By Amitabh Kant
Spanning an extraordinary 68,000 route km, the Indian Railways is truly the pulse of the nation. It employs over 1.2 mn people and generates approximately Rs 2 lakh cr annually—a major contributor to jobs, GDP, and mobility. In fact, efficient and optimal use of the railways could further add up to 1% to GDP.
The robustness of passenger demand is unprecedented as it has withstood long-term modal shifts and consistently reported unserved demand levels of 15%, in the form of waitlisted passengers. The unmet demand level necessitates substantial investments in capacity augmentation and technology.
The time has come to modernise the Indian Railways, make it world-class, and a key driver of the country’s growth in the post-Covid era. The overall travel experience of the common man needs to be transformed; high-quality in-transit experience needs to be supplemented by best-in-class railway stations.
However, to undertake an operation of such gargantuan proportions, India must involve the best resources via PPP to bring in the latest technology, leading practices, and efficiencies.
The recent opening of PPP opportunities by Indian Railways is a clear indicator that a reform-driven agenda is being implemented. It is a controlled foray into PPP, where market forces will help enhance the quality of services and in-transit experience, without the government relinquishing control over public safety and security.
PPP has been actively deployed as a mechanism in Europe and Japan. In Germany, Deutsche Bahn divided into two distinct entities—DB Netz for infrastructure and DB AG as the operator—which remain state-owned and continue to operate most inter-city services. Entities in Britain and Italy, too, have opted for PPP, while Japan has made several forays into PPP in its rails and stations. In the 1980s, seven for-profit companies were made as a result of the bifurcation of Japan Railways under the PPP umbrella.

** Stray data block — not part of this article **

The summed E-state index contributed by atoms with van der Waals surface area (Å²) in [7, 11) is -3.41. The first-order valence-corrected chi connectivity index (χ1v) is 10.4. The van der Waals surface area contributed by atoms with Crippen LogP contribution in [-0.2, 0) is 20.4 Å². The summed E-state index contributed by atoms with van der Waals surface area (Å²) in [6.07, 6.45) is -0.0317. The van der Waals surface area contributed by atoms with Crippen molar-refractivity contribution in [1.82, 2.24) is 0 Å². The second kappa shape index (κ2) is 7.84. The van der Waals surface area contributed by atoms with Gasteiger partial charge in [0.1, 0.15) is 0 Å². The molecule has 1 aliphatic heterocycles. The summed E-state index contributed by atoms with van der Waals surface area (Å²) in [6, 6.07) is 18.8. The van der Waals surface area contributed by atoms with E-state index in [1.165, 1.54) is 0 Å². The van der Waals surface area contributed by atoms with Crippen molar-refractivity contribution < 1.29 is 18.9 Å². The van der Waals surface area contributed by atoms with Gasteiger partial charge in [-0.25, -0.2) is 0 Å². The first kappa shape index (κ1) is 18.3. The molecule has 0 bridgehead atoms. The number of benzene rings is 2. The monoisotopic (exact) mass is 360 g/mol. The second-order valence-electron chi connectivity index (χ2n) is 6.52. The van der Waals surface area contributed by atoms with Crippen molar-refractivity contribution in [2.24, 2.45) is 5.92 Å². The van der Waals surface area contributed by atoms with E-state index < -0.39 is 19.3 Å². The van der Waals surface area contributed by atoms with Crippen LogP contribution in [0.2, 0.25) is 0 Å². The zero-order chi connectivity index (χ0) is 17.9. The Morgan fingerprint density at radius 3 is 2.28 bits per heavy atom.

The broad contours of the Indian Railways’ proposal feature a list of 109 pairs of routes through 151 trains (rakes), divided into clusters with at least 12 rakes to be operated. Journey time will be, within a range of 10%, like the fastest Indian Railways train on that path. Proposed routes include Delhi–Mumbai, Delhi–Chennai, Mumbai–Chennai, and others. This is a follow up of last year’s launch of the IRCTC-run Tejas Express, and the Kashi Mahakal Express. Once the ecosystem is evolved, the model could be replicated on many more routes in future. For routes that may not be attractive for private operators, upfront fares may be prescribed, and gap funding be structured to bring in viability.
PPP operators are expected to finance, procure, operate, and maintain the allocated trains. To make the current packages a viable business model, the railways has created a composite haulage charge mechanism to access common infrastructure such as track, signalling, and terminals, among others. The haulage charge, specified upfront in the agreement, will be payable monthly upon commencement of operations. This could generate revenues that will offset expenses towards infrastructure maintenance of private trains.
The initiative will bring in cutting-edge, technologically advanced rolling stock, shorter journey times, enhanced job growth, better safety, and best-in-class service standards. And, crucially, bridge the demand-and-supply deficit for passengers. The PPP investment is expected to be in the range of Rs 30,000 cr—in a Make in India–led growth strategy. Encouraging domestic manufacturing of rolling stock, these projects will also create direct and indirect employment.